Willis E. Bell Photographic Archive Imagery

Willis E. Bell Photographic Archive

Preserving the Complete Photographic Archive of an American Photographer in Ghana from the 1950s-70s

Visit Site
Points of Pride
  • Funded by the Modern Endangered Archive Program at UCLA and the National Endowment for the Humanities in collaboration with Mmofra Foundation
  • Will preserve, digitize, protect, and render globally accessible c.45,000 original photographic prints and negatives-Bell's complete archive-in Accra, Ghana
  • Works to promote and preserve Ghana's cultural heritage, expand the global photographic canon, and raise international awareness of this significant historical collection by an American photographer in Africa during the mid-20th century
Willis E. Bell Photographic Archive Imagery Imagery
Bell, Untitled (Modern Industry), Accra, Ghana, c. 1970s, gelatin silver print.

The Willis E. Bell Photographic Archive represents an important period in Ghanaian history and cultural heritage, documenting political figures and events, processes of modernization and industrialization, and recording ceremonial and daily life in rural and urban centers in the decades directly following national independence. One of few remaining professional photographers' archives from this period in Ghana-and the only one of an expatriate photographer-Bell's collection is significant for research on local and global photographic practice, challenging prevalent ideas about the role of Western photographers in Africa during the 20th century. It is also important for African history, and the humanities more broadly, as Ghana was the first country on the continent to achieve independence from colonialism in 1957 and played an important role in global civil rights, democratic, socialist, and Pan-African movements during the 1950s-70s, the period Bell documented in his locally renowned images.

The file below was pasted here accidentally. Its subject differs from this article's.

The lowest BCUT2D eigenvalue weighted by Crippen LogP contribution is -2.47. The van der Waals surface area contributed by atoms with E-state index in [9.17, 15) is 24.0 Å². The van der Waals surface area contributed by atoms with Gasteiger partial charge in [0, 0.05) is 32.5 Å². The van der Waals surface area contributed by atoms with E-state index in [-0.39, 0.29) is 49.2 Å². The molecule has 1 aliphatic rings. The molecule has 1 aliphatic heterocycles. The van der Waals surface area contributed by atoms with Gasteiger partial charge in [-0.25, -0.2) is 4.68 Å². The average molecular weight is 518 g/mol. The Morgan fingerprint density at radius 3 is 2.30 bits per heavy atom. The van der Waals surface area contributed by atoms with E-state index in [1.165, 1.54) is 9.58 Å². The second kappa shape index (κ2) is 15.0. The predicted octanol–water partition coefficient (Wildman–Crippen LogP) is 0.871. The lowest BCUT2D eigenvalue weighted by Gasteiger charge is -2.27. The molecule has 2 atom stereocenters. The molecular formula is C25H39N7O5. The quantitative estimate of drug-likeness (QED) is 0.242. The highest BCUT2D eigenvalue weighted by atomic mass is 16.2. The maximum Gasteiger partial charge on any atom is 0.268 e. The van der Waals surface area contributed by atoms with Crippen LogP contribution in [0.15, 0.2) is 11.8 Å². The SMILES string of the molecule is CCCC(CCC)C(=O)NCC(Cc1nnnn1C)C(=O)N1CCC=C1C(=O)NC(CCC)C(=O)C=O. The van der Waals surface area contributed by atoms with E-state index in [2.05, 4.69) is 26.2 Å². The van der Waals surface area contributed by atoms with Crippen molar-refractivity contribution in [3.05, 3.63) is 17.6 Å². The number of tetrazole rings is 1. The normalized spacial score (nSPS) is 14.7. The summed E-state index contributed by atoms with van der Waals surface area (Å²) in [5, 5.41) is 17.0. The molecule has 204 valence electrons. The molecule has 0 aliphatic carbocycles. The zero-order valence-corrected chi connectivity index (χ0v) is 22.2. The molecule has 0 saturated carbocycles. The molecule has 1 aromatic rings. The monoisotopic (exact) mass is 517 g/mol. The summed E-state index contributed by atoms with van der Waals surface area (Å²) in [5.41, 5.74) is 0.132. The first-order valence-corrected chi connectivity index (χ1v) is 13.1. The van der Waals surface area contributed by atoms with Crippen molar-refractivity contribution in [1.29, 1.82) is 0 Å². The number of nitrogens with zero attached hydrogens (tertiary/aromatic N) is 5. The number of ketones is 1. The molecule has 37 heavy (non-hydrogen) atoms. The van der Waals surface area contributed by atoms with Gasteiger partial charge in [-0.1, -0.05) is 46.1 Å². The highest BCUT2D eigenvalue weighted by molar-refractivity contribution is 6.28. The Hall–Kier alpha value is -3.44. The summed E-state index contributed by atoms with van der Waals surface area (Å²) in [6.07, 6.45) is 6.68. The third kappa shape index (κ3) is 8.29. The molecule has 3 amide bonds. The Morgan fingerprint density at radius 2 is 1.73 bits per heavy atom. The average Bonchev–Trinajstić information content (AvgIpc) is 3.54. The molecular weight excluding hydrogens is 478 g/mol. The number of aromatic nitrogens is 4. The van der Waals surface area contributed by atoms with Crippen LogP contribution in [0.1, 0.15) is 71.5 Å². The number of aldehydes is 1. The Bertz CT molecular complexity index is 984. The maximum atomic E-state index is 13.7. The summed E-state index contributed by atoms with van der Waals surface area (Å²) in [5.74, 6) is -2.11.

Willis E. Bell was an American photographer who settled in Ghana in 1957 and remained there until his death in 1999. Among his few contemporaries in the nation, who were all Ghanaian, Bell was unique as an expatriate photographer, arriving from apartheid South Africa (where he had been working for Drum magazine) keen to document the nascent democracy in Ghana, thoroughly integrating himself within the local community-from the highest levels of government, to renowned artists' circles, to everyday citizens in rural and urban contexts. As a result, Bell's photographic collection is remarkable for its extensive scope and diverse range, attesting to the significant role that the American photographer played within the Ghanaian photographic and political landscape in the years following independence. From the late 1950s-70s, he remained at the forefront of professional photography in Ghana and worked for the national government taking portraits of important dignitaries, such as the country's first President Kwame Nkrumah and other state officials, including Acting Justice Nii Amaa Ollennu and Colonel I. K. Acheampong (President of Ghana from 1972-1978). Some of these photographs were featured on the nation's newly established currency in 1967. During the 1970s, due to the incredible narrative quality and poetic style of his images, and thanks to his effective mentoring abilities, Bell began training advertising photographers in Ghana's capital city-many of whom have become doyens of the industry today, such as Fred Attoh, Jacob Obetsebi-Lamptey, and award-winning publicist and filmmaker Kwaw Ansah.